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Broadcast Prep: Getting Your Organization Ready

Sharon Reis   August 17, 2016  

Recently, our firm had the privilege of working with some high-profile scientific clients to film two ambitious documentaries and a substantial evening broadcast feature story. Doing so reminded me just how much preparation goes into these earned media story formats and how much time the client needs to allocate before the film crew, producers and reporter descend upon the organization.

Below are five key things to keep in mind next time a TV crew plans to visit your client for a broadcast story.

Prepare for a very long day.

I truly admire the passion and commitment the television crews bring to their jobs: Arriving at the crack of dawn to set up equipment, put up lighting, arrange the room, test the sound, and get everything just right–long before the reporter conducting the interview even appears on the scene. As the media point person, that means that you too will need to arrive very early, even before the crack of dawn, to make sure that building security has been alerted, the elevator is working, and all the other logistics are pre-arranged.

Bring something to work on.

You will face several hours of down time while the setting up and tearing down of equipment takes place. The actual filming of the interview is fascinating, but will take up only a small fraction of your time.

Put out an all-points bulletin.

People do not react well to having their work space overtaken, their furniture moved, and their normally quiet work areas disrupted by noise and major distractions. You must give them ample warning. Be sure to alert all the staff who are located anywhere close to where the crew will be setting up, and where the actual shoot will be taking place, and even near the room where equipment will be stored. If possible, share a detailed itinerary so your colleagues know when and where the filming will take place and who might be wandering the halls.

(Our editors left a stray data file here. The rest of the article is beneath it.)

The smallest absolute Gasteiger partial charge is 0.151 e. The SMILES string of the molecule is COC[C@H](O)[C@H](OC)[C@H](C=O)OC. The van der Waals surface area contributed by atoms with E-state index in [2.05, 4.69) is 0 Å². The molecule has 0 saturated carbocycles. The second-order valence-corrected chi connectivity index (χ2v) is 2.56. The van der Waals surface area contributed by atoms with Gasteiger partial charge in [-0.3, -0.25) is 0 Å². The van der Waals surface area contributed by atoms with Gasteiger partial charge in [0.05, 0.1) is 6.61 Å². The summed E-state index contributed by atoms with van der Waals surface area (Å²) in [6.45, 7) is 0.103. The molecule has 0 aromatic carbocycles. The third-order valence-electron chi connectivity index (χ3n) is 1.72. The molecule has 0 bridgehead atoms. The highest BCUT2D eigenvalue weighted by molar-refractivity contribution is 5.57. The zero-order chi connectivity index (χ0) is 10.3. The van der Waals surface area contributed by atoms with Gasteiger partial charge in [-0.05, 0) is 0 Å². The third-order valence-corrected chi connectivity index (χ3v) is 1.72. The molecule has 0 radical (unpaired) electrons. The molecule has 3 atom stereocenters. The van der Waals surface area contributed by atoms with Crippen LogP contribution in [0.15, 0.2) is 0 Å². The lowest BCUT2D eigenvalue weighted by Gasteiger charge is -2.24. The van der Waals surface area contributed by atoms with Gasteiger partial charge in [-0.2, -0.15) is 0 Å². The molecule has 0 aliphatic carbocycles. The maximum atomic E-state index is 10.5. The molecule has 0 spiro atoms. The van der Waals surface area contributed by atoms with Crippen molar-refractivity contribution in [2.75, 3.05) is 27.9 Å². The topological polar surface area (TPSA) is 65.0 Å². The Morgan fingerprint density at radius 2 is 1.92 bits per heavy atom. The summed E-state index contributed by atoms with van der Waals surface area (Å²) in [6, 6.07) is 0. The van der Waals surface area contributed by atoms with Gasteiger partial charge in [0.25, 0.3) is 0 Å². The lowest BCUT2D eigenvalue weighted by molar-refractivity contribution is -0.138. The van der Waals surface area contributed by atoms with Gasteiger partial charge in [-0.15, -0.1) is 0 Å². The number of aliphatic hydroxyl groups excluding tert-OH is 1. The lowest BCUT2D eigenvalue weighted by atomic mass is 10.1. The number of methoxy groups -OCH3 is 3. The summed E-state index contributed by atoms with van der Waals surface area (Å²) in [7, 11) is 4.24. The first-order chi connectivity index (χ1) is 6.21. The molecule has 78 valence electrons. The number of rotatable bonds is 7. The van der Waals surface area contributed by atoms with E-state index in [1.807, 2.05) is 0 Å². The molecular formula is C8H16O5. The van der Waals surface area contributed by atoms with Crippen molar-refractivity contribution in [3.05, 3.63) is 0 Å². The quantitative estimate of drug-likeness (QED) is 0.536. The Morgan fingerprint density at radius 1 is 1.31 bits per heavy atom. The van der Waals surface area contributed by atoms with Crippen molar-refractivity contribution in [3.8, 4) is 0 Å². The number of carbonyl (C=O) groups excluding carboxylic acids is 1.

Schedule extra time for your spokesperson. 

Unlike a print interview that can be conducted rather quickly and over multiple meetings, broadcast interviews are usually done in one visit and also include shooting B-roll and recording other visuals. Schedule extra time on the calendar before and after the interview to ensure your spokesperson isn’t rushed to finish the conversation and run to another meeting.

Food helps.

Finally, having plenty of snacks and drinks isn’t actually required, but it sure goes a long way in maintaining energy, patience, and good will for both the broadcast team and your colleagues.


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